'We Must Never Despair'
In May 1780, the Continental Army suffered its worst defeat when Cornwallis took Charleston. Later that summer, Horatio Gates and the Continental Army were soundly defeated at Camden. Cornwallis planned to head north and attack Washington in Virginia. In October 1780, Washington appointed Nathaniel Greene to the command of the southern army. Between October 1780 and August 1781, Greene led a band of outgunned troops and militia in battle against Cornwallis across the Carolinas. He never commanded more than a few thousand men against Cornwallis's 30,000. In October 1780, the patriots at last inflicted a defeat on the English troops. Thereafter, it was a war of attrition and nearly every battle was "lost" in the military sense. But at the end, Cornwallis's troops dwindled to 15,000, he quit Charleston for Yorktown and the victory for liberty was secured.
General Greene's animating philosophy during the darkest times of adversity which he faced in those 10 months were defined by his quote: "I fight, I am defeated, I rise and fight again."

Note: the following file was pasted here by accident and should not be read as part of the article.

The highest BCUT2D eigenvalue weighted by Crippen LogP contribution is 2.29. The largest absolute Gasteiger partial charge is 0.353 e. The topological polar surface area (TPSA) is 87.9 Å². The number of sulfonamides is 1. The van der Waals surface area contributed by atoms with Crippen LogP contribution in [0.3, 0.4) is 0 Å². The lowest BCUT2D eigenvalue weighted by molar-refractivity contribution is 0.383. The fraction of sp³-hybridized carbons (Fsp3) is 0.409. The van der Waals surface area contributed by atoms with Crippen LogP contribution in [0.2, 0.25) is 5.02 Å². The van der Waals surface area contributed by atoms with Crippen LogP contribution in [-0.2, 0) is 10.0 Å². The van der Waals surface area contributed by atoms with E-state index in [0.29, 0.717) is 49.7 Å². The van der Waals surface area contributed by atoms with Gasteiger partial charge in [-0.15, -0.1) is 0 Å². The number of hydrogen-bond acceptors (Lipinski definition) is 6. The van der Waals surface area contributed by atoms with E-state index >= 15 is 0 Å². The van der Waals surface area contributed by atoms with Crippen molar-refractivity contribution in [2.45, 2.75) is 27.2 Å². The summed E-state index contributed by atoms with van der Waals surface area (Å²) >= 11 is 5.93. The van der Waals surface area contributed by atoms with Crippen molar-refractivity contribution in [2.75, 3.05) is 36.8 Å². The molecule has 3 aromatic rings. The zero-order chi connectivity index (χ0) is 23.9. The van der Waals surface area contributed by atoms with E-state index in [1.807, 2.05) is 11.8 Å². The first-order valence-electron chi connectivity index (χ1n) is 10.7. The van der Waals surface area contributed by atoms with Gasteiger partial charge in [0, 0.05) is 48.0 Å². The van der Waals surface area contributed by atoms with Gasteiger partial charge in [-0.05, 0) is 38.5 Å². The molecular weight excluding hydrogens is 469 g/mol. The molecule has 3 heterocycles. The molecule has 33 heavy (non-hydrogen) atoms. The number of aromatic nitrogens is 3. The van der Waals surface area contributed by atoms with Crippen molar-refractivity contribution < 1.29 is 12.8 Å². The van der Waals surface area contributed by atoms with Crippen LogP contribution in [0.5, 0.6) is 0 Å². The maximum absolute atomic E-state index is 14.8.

As you face the despondency of this moment, ask yourself: are the challenges I face worse than those which Greene faced? Does a true American patriot give up and give in when faced with daunting setbacks ? What if Greene had relented and despaired during those dark times? Where would we be? I for one will never give up; I will never give in. I have redoubled my determination and resolve.
Obama and the "Democrat-Media-complex" have won this battle. Call it our "Camden." Now, as George Washington admonished us, "we must never despair; our situation has been compromising before, and it has changed for the better; so I trust, it will again. If difficulties arise, we must put forth new exertion and proportion our efforts to the exigencies of the times."